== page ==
Regarding the situation with the glorification of Nazism… (excerpt), 2019

Estonia

The Estonian authorities continue to inculcate a distorted and grounded on nationalist ideology and Russophobia interpretation of the joint history of Russia and Estonia. The most falsified is the Soviet era presented by modern Estonian historiography as the “occupation 1940 – 1991”, as well as events of the Great Patriotic War in the country’s territory. On this basis, a myth is being built of “freedom fighters” who fought against the “Soviet aggressors” wearing Wehrmacht uniform, the Waffen-SS units and guard and punitive divisions, which camouflages the glorification of Nazi criminals and their accomplices. At the same time, information on war crimes committed by Estonian collaborators, especially on the complicity in punitive actions against the civilian population, as well as in killing and torturing prisoners of concentration camps and Soviet prisoners of war, is silenced down.

Since the 1990s, gatherings of former Nazis and their belated followers are held annually in July at the memorial cross erected on the heights of Sinimäe (in 1944, there were bloody battles between the Red Army and Brownshirts) in honour of the Estonians who served in the 20th Waffen-SS Grenadier Division (the Estonian Legion), as well as the SS-men from Belgium and the Netherlands.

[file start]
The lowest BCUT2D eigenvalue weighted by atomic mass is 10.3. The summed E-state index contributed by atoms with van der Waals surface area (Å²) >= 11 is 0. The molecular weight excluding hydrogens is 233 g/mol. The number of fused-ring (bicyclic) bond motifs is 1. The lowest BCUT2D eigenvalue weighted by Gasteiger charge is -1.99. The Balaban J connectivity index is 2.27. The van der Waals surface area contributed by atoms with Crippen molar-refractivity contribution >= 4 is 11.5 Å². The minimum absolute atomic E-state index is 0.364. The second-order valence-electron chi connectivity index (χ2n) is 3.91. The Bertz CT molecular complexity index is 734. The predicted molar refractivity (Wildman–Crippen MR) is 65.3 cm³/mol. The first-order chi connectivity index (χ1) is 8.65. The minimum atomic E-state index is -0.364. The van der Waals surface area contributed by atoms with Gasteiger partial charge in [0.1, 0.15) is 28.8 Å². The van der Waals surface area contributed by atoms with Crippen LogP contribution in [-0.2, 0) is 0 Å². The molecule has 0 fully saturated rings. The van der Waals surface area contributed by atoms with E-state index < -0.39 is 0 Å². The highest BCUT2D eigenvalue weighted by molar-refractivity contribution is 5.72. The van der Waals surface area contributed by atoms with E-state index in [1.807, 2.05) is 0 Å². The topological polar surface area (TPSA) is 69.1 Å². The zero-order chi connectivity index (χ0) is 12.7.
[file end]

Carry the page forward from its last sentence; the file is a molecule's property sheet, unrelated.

During another neo-Nazi coven in 2018, as before, the “exploits” of SS “defenders” against “Russian occupiers” were praised, relevant “historical” literature was disseminated and Nazi symbols were openly displayed. With reference to the “private nature” of the event, press correspondents of “undesirable” media, in particular, the Sputnik-Estonia news agency, were not allowed to attend the event.